Book Review: In the Unlikely Event, by Judy Blume

 

Like many women my age, I grew up reading Judy Blume’s books. It seemed as I grew older, so did the characters Blume wrote about. As far as beloved authors go, I feel like Judy Blume is this really awesome aunt who whispered in my ear the secrets of womanhood. She wrote about issues often difficult or impossible to talk about, like the incessant worries of our cycles, sexuality and desires. Blume tackled these issues directly, almost casually, making them seem … normal. Because, of course, they are normal. Blume continues to incorporate these unspoken truths in her adult novels.

In the Unlikely Event was published in 2015 by Alfred A. Knopf, a division of Random House, LLC, New York. It came to be in my reading pile because I recently took Judy Blume’s Master Class. If you are writing a novel or thinking you want to write a novel, I highly recommend taking her Master Class, Judy Blume Teaches Writing, which you can find and purchase here.

Her novel, In the Unlikely Event, is set in Elizabeth, New Jersey, where Blume grew up and is loosely based on true events of which she lived through. Specifically, the plot centers around a short period during the winter of 1951-52, when three commercial airplanes crashed in this small quiet town, taking a number of lives, narrowly missing two schools and an orphange and leaving a city reeling not once, not twice, but three times.

Though deemed random accidents by investigators, these horrific crashes occur during a time of heightened unease. The nation is in recovery from two World Wars, currently fighting the Korean War and an impending threat of the Cold War is swiftly approaching. It is already a tumultuous time and rumors of the real reasons behind the crashes abound, from sabotage to attacks from outer space.

Main character Miri Ammerman is a sophomore in high school. The story follows Miri as she tries to make sense of these disastrous events while also trying to make sense of the tumult of simply growing up. Raised in a Jewish household by the collective efforts of her single mother, grandmother and uncle, who is a reporter for the local newspaper, Miri discovers that the adults in her life––even the father she never met––are real people. They have dreams, desires, make mistakes and have to make sacrifices. In the Unlikely Event is also a story about how sometimes things just happen, for reasons many of us will never know or understand. People make choices––for better or worse––people change, planes crash and life goes on.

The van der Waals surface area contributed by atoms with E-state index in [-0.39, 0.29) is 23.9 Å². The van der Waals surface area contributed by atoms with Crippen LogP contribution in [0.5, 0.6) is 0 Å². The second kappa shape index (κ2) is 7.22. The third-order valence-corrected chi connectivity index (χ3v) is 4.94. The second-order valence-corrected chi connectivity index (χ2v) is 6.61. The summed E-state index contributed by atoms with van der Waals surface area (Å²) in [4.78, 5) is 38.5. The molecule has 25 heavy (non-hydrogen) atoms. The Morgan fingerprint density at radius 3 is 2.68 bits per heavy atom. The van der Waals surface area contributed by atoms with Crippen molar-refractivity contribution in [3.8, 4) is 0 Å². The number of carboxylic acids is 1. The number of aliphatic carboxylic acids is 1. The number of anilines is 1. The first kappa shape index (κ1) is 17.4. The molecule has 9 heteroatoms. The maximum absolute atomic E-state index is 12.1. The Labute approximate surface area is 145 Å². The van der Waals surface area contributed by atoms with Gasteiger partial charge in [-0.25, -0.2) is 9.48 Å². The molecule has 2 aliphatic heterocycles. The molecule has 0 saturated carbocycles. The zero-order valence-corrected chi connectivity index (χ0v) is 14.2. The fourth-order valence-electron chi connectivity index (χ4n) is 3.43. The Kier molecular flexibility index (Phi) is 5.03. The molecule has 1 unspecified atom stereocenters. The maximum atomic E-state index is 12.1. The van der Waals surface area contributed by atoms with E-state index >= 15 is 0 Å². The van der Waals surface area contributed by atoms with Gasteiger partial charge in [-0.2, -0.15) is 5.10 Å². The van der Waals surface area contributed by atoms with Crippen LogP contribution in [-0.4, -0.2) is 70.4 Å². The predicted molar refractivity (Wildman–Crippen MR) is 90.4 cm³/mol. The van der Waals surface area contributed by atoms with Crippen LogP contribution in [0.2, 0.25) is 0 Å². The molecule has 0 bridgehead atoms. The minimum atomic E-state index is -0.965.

Blume does an excellent job of using several points of view to show how other Elizabethans are handling the aftermath of these plane crashes, including other members of Miri’s family, her friends and their families. Natalie, Miri’s best friend has a secret that is destroying her. Christine, the daughter of strict Greek parents risks everything for Jack, a boy who is not Greek. Miri meets Mason, who changes everything in her young heart, and who is navigating life as an orphan, with only his brother, Jack, to look out for him. Daisy, perhaps my favorite character, has a “condition” which she was born with and of which she takes in stride, happy to be herself and happy to help others discover who they really are as well.

Blume addresses many issues here, including issues typical for this time period (gender bias, prejudice and racism, questionable propriety) but also issues  that often tear families apart, such as alcoholism, abuse, mental and eating disorders, and infidelity. As always she approaches these topics gently, but directly. She also delves into the lives of some of the victims and survivors of the plane crashes, making their tragedy all too real for us, the reader, as we become more invested in the characters. In the end, we are left with a lovely, emotionally wrought story about life and all of the random things it can throw at us. Even planes falling out of the sky.

 

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